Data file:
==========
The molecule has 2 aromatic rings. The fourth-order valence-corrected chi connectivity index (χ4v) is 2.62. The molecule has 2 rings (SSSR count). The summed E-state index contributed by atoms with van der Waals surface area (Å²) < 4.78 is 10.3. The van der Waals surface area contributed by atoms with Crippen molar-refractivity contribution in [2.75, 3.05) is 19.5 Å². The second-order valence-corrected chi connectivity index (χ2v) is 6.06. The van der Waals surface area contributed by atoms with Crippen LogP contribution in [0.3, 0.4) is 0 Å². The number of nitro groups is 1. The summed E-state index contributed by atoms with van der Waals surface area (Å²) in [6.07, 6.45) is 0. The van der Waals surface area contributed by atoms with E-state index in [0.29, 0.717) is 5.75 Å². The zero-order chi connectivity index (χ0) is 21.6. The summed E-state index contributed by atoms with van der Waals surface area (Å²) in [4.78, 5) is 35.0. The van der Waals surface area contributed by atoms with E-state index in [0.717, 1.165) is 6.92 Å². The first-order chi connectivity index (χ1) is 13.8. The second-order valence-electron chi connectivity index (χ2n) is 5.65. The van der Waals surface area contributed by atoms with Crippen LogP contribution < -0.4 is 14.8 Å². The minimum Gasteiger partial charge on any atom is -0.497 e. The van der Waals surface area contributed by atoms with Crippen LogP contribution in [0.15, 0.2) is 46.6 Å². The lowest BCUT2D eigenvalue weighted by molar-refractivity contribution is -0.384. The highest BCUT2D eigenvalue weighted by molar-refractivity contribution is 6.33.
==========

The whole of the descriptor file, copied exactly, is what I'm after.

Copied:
The molecule has 2 aromatic rings. The fourth-order valence-corrected chi connectivity index (χ4v) is 2.62. The molecule has 2 rings (SSSR count). The summed E-state index contributed by atoms with van der Waals surface area (Å²) < 4.78 is 10.3. The van der Waals surface area contributed by atoms with Crippen molar-refractivity contribution in [2.75, 3.05) is 19.5 Å². The second-order valence-corrected chi connectivity index (χ2v) is 6.06. The van der Waals surface area contributed by atoms with Crippen LogP contribution in [0.3, 0.4) is 0 Å². The number of nitro groups is 1. The summed E-state index contributed by atoms with van der Waals surface area (Å²) in [6.07, 6.45) is 0. The van der Waals surface area contributed by atoms with E-state index in [0.29, 0.717) is 5.75 Å². The zero-order chi connectivity index (χ0) is 21.6. The summed E-state index contributed by atoms with van der Waals surface area (Å²) in [4.78, 5) is 35.0. The van der Waals surface area contributed by atoms with E-state index in [0.717, 1.165) is 6.92 Å². The first-order chi connectivity index (χ1) is 13.8. The second-order valence-electron chi connectivity index (χ2n) is 5.65. The van der Waals surface area contributed by atoms with Crippen LogP contribution < -0.4 is 14.8 Å². The minimum Gasteiger partial charge on any atom is -0.497 e. The van der Waals surface area contributed by atoms with Crippen LogP contribution in [0.15, 0.2) is 46.6 Å². The lowest BCUT2D eigenvalue weighted by molar-refractivity contribution is -0.384. The highest BCUT2D eigenvalue weighted by molar-refractivity contribution is 6.33.